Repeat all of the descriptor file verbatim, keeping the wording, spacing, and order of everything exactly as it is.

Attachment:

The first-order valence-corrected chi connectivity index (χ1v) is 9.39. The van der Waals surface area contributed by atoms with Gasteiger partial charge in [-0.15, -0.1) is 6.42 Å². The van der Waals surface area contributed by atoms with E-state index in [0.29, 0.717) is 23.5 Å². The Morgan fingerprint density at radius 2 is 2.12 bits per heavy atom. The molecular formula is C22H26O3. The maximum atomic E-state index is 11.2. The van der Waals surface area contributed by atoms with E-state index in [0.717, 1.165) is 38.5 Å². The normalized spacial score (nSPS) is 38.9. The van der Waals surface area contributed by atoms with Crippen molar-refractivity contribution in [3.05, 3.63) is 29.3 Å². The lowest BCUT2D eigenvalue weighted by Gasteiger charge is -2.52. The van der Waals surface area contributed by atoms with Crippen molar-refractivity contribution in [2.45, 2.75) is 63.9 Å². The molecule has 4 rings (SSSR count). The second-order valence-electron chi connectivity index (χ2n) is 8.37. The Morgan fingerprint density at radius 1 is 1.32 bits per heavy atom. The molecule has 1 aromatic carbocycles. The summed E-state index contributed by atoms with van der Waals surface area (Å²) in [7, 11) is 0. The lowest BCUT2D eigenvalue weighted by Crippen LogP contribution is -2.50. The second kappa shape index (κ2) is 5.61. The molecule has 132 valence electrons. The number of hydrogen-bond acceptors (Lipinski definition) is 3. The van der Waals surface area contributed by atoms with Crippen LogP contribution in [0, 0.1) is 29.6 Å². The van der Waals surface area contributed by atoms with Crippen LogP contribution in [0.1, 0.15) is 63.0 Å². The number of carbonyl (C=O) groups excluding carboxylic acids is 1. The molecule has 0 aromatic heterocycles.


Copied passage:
The first-order valence-corrected chi connectivity index (χ1v) is 9.39. The van der Waals surface area contributed by atoms with Gasteiger partial charge in [-0.15, -0.1) is 6.42 Å². The van der Waals surface area contributed by atoms with E-state index in [0.29, 0.717) is 23.5 Å². The Morgan fingerprint density at radius 2 is 2.12 bits per heavy atom. The molecular formula is C22H26O3. The maximum atomic E-state index is 11.2. The van der Waals surface area contributed by atoms with E-state index in [0.717, 1.165) is 38.5 Å². The normalized spacial score (nSPS) is 38.9. The van der Waals surface area contributed by atoms with Crippen molar-refractivity contribution in [3.05, 3.63) is 29.3 Å². The lowest BCUT2D eigenvalue weighted by Gasteiger charge is -2.52. The van der Waals surface area contributed by atoms with Crippen molar-refractivity contribution in [2.45, 2.75) is 63.9 Å². The molecule has 4 rings (SSSR count). The second-order valence-electron chi connectivity index (χ2n) is 8.37. The Morgan fingerprint density at radius 1 is 1.32 bits per heavy atom. The molecule has 1 aromatic carbocycles. The summed E-state index contributed by atoms with van der Waals surface area (Å²) in [7, 11) is 0. The lowest BCUT2D eigenvalue weighted by Crippen LogP contribution is -2.50. The second kappa shape index (κ2) is 5.61. The molecule has 132 valence electrons. The number of hydrogen-bond acceptors (Lipinski definition) is 3. The van der Waals surface area contributed by atoms with Crippen LogP contribution in [0, 0.1) is 29.6 Å². The van der Waals surface area contributed by atoms with Crippen LogP contribution in [0.1, 0.15) is 63.0 Å². The number of carbonyl (C=O) groups excluding carboxylic acids is 1. The molecule has 0 aromatic heterocycles.